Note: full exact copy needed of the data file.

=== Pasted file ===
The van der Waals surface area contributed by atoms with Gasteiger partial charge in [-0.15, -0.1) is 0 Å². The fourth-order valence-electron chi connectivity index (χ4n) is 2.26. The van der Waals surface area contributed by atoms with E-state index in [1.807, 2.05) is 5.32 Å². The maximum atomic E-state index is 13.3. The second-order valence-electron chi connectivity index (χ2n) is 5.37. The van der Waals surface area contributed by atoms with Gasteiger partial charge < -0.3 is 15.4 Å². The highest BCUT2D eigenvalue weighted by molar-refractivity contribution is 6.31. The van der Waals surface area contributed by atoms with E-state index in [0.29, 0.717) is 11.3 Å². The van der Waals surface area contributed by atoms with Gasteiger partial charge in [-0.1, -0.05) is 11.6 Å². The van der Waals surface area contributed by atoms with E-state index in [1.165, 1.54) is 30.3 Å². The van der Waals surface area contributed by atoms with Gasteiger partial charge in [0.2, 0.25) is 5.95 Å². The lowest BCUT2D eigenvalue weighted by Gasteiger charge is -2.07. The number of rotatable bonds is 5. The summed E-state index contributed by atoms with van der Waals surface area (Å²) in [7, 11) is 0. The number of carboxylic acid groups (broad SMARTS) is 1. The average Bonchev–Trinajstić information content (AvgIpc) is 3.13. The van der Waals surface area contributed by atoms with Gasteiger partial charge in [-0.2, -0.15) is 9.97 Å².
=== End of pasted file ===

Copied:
The van der Waals surface area contributed by atoms with Gasteiger partial charge in [-0.15, -0.1) is 0 Å². The fourth-order valence-electron chi connectivity index (χ4n) is 2.26. The van der Waals surface area contributed by atoms with E-state index in [1.807, 2.05) is 5.32 Å². The maximum atomic E-state index is 13.3. The second-order valence-electron chi connectivity index (χ2n) is 5.37. The van der Waals surface area contributed by atoms with Gasteiger partial charge < -0.3 is 15.4 Å². The highest BCUT2D eigenvalue weighted by molar-refractivity contribution is 6.31. The van der Waals surface area contributed by atoms with E-state index in [0.29, 0.717) is 11.3 Å². The van der Waals surface area contributed by atoms with Gasteiger partial charge in [-0.1, -0.05) is 11.6 Å². The van der Waals surface area contributed by atoms with E-state index in [1.165, 1.54) is 30.3 Å². The van der Waals surface area contributed by atoms with Gasteiger partial charge in [0.2, 0.25) is 5.95 Å². The lowest BCUT2D eigenvalue weighted by Gasteiger charge is -2.07. The number of rotatable bonds is 5. The summed E-state index contributed by atoms with van der Waals surface area (Å²) in [7, 11) is 0. The number of carboxylic acid groups (broad SMARTS) is 1. The average Bonchev–Trinajstić information content (AvgIpc) is 3.13. The van der Waals surface area contributed by atoms with Gasteiger partial charge in [-0.2, -0.15) is 9.97 Å².